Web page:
[PATCH 19/19] Documentation: ACPI for ARM64

Hanjun Guo hanjun.guo at linaro.org
Wed Jul 30 02:36:34 PDT 2014

On 2014-7-30 15:14, Christoffer Dall wrote:
> On 30 July 2014 08:47, Hanjun Guo <hanjun.guo at linaro.org> wrote:
>> On 2014-7-29 21:31, Christoffer Dall wrote:
>>> On 29 July 2014 15:08, Mark Rutland <mark.rutland at arm.com> wrote:
>>>> On Tue, Jul 29, 2014 at 01:52:40PM +0100, Arnd Bergmann wrote:
>>>>> On Tuesday 29 July 2014 14:37:38 Christoffer Dall wrote:
>>>>>> For reference, Red Hat's current arguing point for ACPI in VMs is
>>>>>> hotplug of things like CPUs and memory for very large VMs, but I
>>>>>> haven't thought too carefully about this just yet, as I don't have a
>>>>>> 100+ core ARM 64-bit hardware lying around...
>>>>> I thought you could run guests with more virtual CPUs that you have
>>>>> physical CPUs on the host.
>>>>> Regarding CPU and memory hotplug, don't we already have PSCI and
>>>>> xen-balloon/virtio-balloon for that?
>>>> PSCI (0.1) was there for guests from the start, and ACPI doesn't do
>>>> anything different w.r.t. PSCI other than requiring PSCI 0.2 (which can
>>>> be used by guests supporting only PSCI 0.1). So there's no magic for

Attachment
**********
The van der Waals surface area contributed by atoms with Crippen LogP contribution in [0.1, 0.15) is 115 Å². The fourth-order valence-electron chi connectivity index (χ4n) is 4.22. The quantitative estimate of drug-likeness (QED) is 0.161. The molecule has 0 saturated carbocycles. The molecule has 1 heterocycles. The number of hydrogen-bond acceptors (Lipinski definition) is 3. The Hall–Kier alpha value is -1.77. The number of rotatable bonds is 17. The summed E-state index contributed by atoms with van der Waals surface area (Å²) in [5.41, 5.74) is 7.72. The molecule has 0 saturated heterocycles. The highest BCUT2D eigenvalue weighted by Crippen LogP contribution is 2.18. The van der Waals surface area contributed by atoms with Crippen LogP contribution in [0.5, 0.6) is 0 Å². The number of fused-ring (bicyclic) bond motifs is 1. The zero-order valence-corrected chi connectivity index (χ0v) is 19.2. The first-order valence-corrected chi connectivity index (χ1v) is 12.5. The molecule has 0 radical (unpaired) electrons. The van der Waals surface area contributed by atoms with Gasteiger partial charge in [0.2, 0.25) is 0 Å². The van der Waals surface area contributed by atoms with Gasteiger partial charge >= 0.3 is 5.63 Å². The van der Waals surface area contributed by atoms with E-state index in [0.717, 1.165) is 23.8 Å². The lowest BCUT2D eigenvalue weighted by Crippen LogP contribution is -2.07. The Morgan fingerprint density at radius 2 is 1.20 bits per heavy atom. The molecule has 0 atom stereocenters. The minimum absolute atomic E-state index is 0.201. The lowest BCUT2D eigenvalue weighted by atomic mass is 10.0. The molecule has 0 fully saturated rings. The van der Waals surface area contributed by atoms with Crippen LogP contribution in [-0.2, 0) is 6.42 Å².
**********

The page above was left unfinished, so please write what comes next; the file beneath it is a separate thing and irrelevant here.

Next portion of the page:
>>>> CPU hotplug provided by ACPI.
>>> With PSCI you can only provide your VM a bunch of CPUs and say that
>>> they're all turned off, and then turn some of them on later.
>> Yes, agreed.
>>> I honestly don't know if you can do proper CPU hotplug with ACPI, but
>>> the RH guys seem to argue that you can.  Again, I didn't think too
>>> carefully about this.
>> Yes, we can do proper CPU hotplug with ACPI based physical hotplug (named
>> dynamic device configuration in ACPI spec), you can refer to section 6.3
>> "Device Insertion, Removal, and Status Objects" in ACPI 5.1.
>> There are mechanisms for handling dynamic insertion and removal of devices
>> and for determining device and notification processing status. When removing
>> a processor,
>> a) we will call PSCI or similar interface to offline a CPU from OS, then
>>    OS will not use it any more;
>> b) call ACPI API to trim the resources that allocated during device
>>    enumeration;
>> c) Call ACPI method _EJ0 and then will notify firmware or hypervisor device
>>    will be removed, jump to firmware or hypervisor to remove the device
>>    from that level;
> When you say notify hypervisor, would we really need a
> hypervisor-specific interface if you're running UEFI as your firmware?
>  Can you not just call whatever UEFI service to remove a CPU and let
> that UEFI implementation deal with the hypervisor/hardware interface?

Yes, it should work as you said, OS will notfy UEFI and then UEFI deal with
hypervisor interface, sorry, I didn't describe it clearly.


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